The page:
From the archives:
Arguably golf’s interesting origin began five centuries ago. It is a historical fact that
due to the interference of golf with much more serious combat drills James II of Scotland
banned golf in an act of Parliament on March 6 in the year 1457. There is general agreement
among historians and golf fans alike that the Scots were the first golfers who became
somewhat addicted to the sport. However the persons responsible for the invention of golf is
open to debate. And debate will ensue if you breech the subject with the right persons.
It has been suggested that bored sheepherders became quite exceptional at knocking round
shaped stones into rabbit holes with their wooden shepherds staffs. Making a competitive
game of the boredom seemed inevitable. After all women’s lib was not yet even considered
so that means the shepherds were men. Lets face another fact of history, men tend to be more
of a competitive nature. Various forms of golf were played as early as the fourteenth century.
These games were played in Holland, Belgium, France as well as in Scotland, thus the debate
of golf’s origin is rightly fueled.
There is another historical fact that Scottish Baron, James VI, was the man who delivered the
game we know today as golf to the English. For many years the game was played on severely
rugged terrain, where no proper upkeep was required. In most accounts golf was played with
crudely cut holes in the ground where the earth was reasonably flat.
It was a group of Edinburgh golfers who first formed an organized club. In 1744 the
Honourable Company of Edinburgh Golfers was established. At this time in history the first
thirteen laws of golf were drawn up for an annual competition. This first competition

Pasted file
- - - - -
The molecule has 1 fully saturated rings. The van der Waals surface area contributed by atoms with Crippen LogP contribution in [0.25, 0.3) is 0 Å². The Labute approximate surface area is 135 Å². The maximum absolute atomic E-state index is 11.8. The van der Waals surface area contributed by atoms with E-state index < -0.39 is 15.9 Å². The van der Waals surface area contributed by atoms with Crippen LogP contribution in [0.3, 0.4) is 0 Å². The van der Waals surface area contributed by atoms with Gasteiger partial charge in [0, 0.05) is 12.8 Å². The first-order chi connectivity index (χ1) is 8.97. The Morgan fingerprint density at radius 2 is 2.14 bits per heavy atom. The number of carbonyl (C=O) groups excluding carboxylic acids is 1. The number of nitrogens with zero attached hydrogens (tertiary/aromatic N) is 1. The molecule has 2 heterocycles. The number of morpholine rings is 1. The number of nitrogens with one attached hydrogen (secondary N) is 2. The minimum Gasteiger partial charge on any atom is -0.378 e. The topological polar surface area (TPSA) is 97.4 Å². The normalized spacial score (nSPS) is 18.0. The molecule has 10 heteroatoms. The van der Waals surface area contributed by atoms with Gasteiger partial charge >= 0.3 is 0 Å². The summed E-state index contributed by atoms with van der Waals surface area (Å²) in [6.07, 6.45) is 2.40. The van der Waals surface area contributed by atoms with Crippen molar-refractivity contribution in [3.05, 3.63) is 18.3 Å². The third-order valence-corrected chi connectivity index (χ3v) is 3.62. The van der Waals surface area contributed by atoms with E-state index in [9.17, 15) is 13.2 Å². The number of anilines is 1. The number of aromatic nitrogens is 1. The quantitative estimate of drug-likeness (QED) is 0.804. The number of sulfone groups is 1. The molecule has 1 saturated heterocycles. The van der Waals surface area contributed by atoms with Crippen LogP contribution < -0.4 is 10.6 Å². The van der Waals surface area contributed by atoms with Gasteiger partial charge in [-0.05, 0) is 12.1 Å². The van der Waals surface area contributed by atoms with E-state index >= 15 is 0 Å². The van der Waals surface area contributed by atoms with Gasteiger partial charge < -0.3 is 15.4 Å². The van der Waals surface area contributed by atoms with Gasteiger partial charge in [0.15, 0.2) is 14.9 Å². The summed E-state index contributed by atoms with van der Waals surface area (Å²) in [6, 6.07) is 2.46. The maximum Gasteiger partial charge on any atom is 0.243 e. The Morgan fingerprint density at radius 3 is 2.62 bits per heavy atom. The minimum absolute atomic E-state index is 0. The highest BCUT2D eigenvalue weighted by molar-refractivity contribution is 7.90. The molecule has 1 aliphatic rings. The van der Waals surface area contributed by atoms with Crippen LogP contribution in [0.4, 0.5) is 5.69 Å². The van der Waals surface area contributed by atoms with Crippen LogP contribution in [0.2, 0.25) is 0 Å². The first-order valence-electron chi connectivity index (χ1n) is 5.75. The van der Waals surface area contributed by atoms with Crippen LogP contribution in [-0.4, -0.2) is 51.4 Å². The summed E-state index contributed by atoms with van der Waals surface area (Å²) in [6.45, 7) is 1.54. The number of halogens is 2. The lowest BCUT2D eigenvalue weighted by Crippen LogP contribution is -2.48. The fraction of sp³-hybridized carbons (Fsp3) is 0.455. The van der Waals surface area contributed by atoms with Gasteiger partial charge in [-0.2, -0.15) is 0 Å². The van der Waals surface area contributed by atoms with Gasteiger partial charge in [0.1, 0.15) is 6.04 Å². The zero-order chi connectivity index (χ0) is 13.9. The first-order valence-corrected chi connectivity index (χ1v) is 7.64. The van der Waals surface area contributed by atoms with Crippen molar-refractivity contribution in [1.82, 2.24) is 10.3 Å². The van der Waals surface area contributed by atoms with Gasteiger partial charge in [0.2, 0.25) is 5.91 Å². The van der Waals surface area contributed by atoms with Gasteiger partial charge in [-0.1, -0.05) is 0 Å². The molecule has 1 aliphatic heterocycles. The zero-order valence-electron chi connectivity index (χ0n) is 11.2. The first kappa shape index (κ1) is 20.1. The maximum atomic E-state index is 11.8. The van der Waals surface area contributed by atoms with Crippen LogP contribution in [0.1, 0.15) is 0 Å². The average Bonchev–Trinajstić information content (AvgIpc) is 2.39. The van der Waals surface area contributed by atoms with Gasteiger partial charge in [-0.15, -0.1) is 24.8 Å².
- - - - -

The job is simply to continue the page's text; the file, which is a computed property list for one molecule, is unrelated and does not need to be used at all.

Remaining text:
consisted of players from any part of Great Britain or Ireland.
One of the earliest golf clubs that were formed outside golf’s debatable native home of
Scotland was the Royal Blackheath Golf Club of England. Blackheath came into existence in
1766 and the Old Manchester Golf Club was founded on the Kersal Moor in 1818.
By the late 1800’s the Royal Montreal Club and the Quebec Golf Club were to become the
first in North America. It wasn’t until 1888 that golf resurfaced in the United States with
more fervor than each prior surfacing. Even then it was a Scotsman, John Reid, who first
built a three-hole course in Yonkers New York. St. Andrews Club of Yonkers was built in a
thirty-acre site near to the original three-hole course.
From the hesitant and fitful start golf grew rapidly as the new national pastime in America.
Modern for its time the golf club, Shinnecock Hills was founded in 1891 and in the nine years
left in that century more than one thousand prestigious golf clubs opened in North America.
The historical value of golf is as interesting as any part of our heritage. Following the path
that golf took to get from a shepherds field to the amazing golf courses that dot our culture
today it is no wonder golf remains a popular pastime in all parts of the world.